Open letter calls for resignation of College of Education administration

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A picture of the the front entrance of the UofS College of Education on September 17, 2020. THE SHEAF / Nicholas Saretzky

An open letter penned by alumni of the University of Saskatchewan College of Education is seeking the replacement of the college’s administration, alleging that the present leadership has created a “racist and toxic environment.”

The letter primarily raises concerns about racism directed at Indigenous staff, faculty and students. It also includes concerns surrounding unethical and nepotistic hiring practices and limits to academic freedom. The organizers hope to address “a climate fear,” within the college, which they say has silenced people who have voiced critiques in the past. Several Indigenous faculty members that have left the university in recent years have cited similar concerns as the reason for their departure.

Sheelah McLean, one of the organizers behind the letter, says that these issues are not new at the college. McLeans says that over the past three to four years, she has heard concerns related to poor treatment of staff, unethical behaviour and practices, and a lack of support for Indigenous and anti-racist education.

“My understanding from my colleagues that are still working there is that there were formal complaints made to the president’s office over the last three years, and basically nothing was done,” McLean said. 

McLean says that the concerns raised in the open letter are things that have impacted the college negatively in recent years.

“All the progress and hard work done over decades in that college was being ground to a halt by this new leadership,” McLean said.

Since the alumni group released the document, there has been no changes to the administration at the college. This response was not a surprise to McLean, who says that the university has had enough time to prove what is important to them, and that it is not Indigenous education.

McLean says that the administration has affected education in the province for multiple years and how this has negatively impacted education on primary and secondary schools. 

“Look at how many students they’ve affected in six years. That is a huge impact [in the] context of education in Saskatchewan,” McLean said. “What teachers are going to be learning, what they see as important, the kind of knowledge that they have and what they’re passing to their students… It’s really problematic.”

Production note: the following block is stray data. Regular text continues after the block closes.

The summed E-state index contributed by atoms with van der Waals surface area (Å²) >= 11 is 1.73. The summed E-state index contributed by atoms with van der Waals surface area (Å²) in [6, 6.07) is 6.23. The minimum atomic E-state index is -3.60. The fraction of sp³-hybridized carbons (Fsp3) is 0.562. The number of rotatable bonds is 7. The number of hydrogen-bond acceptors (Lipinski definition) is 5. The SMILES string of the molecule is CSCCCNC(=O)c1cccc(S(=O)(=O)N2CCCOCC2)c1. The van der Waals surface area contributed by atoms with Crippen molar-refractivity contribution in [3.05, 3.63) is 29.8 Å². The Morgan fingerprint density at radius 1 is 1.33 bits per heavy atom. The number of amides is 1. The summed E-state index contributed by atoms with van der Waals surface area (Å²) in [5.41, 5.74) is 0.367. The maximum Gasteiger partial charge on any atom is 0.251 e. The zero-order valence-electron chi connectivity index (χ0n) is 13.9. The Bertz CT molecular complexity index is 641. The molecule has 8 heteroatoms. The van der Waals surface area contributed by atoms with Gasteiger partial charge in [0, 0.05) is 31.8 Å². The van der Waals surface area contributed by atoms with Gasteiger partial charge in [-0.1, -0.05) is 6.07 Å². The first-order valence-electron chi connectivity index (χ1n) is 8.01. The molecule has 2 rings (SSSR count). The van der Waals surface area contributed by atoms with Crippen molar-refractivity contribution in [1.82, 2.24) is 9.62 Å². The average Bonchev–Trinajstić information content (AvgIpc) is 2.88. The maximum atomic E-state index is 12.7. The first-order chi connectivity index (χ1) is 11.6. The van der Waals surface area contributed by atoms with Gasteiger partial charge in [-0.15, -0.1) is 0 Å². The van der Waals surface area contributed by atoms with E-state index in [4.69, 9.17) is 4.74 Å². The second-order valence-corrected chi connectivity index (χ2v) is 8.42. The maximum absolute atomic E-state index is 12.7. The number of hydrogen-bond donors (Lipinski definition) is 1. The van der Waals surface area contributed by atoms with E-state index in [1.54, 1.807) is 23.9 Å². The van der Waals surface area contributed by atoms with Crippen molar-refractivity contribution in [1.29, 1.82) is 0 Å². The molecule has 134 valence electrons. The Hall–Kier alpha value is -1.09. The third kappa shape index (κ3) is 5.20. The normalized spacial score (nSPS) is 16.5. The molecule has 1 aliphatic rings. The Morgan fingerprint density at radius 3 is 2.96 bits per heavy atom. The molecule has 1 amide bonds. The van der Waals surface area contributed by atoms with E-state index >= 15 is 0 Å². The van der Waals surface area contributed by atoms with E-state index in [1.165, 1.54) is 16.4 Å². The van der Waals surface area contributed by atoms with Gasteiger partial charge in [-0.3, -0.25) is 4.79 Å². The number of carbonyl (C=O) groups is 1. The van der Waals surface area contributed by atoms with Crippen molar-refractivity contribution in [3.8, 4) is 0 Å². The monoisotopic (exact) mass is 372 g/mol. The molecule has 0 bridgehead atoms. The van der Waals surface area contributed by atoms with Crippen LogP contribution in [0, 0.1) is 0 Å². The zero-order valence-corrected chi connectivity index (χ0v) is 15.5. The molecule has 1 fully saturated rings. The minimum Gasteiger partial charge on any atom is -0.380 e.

Melissa Just, U of S interim provost and vice-president academic, responded to the issues outlined in the letter in an email to the Sheaf. She says that “leading real change is hard” and highlights what the college and the university have already accomplished in these areas.

“The College of Education is a national leader in Indigenous education programming,” Just said. “The president, the vice-provost Indigenous engagement and I have had very constructive meetings with faculty association representatives, as well as faculty members in the college, to discuss and explore the points recently raised regarding Indigenous faculty.”

Just says that the university acknowledges the necessity to have conversations about the concerns that the letter outlines, and plans on having discussions with all staff and faculty in the College of Education. As of Sept. 30, the letter had thirteen pages of signatures.

“Indigenization is one of the U of S’ top priorities, and is core to our University Plan. We know there is always more to do and we remain committed to doing more,” Just said. “We also remain committed to maintaining our strong track record of significant investment in Indigenous programming, Indigenous student support and in Indigenous faculty.”

Jaris Swidrovich, an Indigenous professor in the College of Pharmacy and Nutrition and a signatory of the open letter, says that aside from the university’s response so far he is “hopeful to witness an investigation, apologies, and actionable commitments to change.”

“I would like to see stronger accountability for acts of racism and discrimination that are followed up with appropriate consequences for individuals and/or units at fault,” Swidrovich said.

Kienan Ashton

Photo: Nicholas Saretzky